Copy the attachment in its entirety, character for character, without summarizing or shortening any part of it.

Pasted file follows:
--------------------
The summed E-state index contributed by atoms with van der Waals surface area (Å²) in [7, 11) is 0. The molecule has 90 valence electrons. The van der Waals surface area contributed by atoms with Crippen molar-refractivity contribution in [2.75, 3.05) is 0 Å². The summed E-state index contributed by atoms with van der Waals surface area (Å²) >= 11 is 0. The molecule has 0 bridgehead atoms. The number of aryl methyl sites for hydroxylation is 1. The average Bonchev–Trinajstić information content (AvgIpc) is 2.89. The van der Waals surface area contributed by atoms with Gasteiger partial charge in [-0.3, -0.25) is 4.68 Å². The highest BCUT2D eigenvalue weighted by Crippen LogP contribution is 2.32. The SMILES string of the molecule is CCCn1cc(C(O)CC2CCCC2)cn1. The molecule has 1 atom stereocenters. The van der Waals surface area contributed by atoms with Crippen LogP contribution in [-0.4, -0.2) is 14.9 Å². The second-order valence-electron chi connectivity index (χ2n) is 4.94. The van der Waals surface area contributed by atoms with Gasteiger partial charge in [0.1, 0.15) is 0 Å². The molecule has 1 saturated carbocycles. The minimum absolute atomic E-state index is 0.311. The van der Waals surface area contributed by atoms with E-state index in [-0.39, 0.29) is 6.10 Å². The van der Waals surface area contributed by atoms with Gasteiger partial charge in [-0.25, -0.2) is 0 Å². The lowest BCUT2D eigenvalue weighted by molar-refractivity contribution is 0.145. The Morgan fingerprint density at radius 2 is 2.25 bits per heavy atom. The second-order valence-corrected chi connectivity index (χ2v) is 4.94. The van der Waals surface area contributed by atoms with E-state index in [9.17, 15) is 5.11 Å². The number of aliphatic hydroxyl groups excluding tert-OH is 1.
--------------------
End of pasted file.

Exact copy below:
The summed E-state index contributed by atoms with van der Waals surface area (Å²) in [7, 11) is 0. The molecule has 90 valence electrons. The van der Waals surface area contributed by atoms with Crippen molar-refractivity contribution in [2.75, 3.05) is 0 Å². The summed E-state index contributed by atoms with van der Waals surface area (Å²) >= 11 is 0. The molecule has 0 bridgehead atoms. The number of aryl methyl sites for hydroxylation is 1. The average Bonchev–Trinajstić information content (AvgIpc) is 2.89. The van der Waals surface area contributed by atoms with Gasteiger partial charge in [-0.3, -0.25) is 4.68 Å². The highest BCUT2D eigenvalue weighted by Crippen LogP contribution is 2.32. The SMILES string of the molecule is CCCn1cc(C(O)CC2CCCC2)cn1. The molecule has 1 atom stereocenters. The van der Waals surface area contributed by atoms with Crippen LogP contribution in [-0.4, -0.2) is 14.9 Å². The second-order valence-electron chi connectivity index (χ2n) is 4.94. The van der Waals surface area contributed by atoms with Gasteiger partial charge in [0.1, 0.15) is 0 Å². The molecule has 1 saturated carbocycles. The minimum absolute atomic E-state index is 0.311. The van der Waals surface area contributed by atoms with E-state index in [-0.39, 0.29) is 6.10 Å². The van der Waals surface area contributed by atoms with Gasteiger partial charge in [-0.25, -0.2) is 0 Å². The lowest BCUT2D eigenvalue weighted by molar-refractivity contribution is 0.145. The Morgan fingerprint density at radius 2 is 2.25 bits per heavy atom. The second-order valence-corrected chi connectivity index (χ2v) is 4.94. The van der Waals surface area contributed by atoms with E-state index in [9.17, 15) is 5.11 Å². The number of aliphatic hydroxyl groups excluding tert-OH is 1.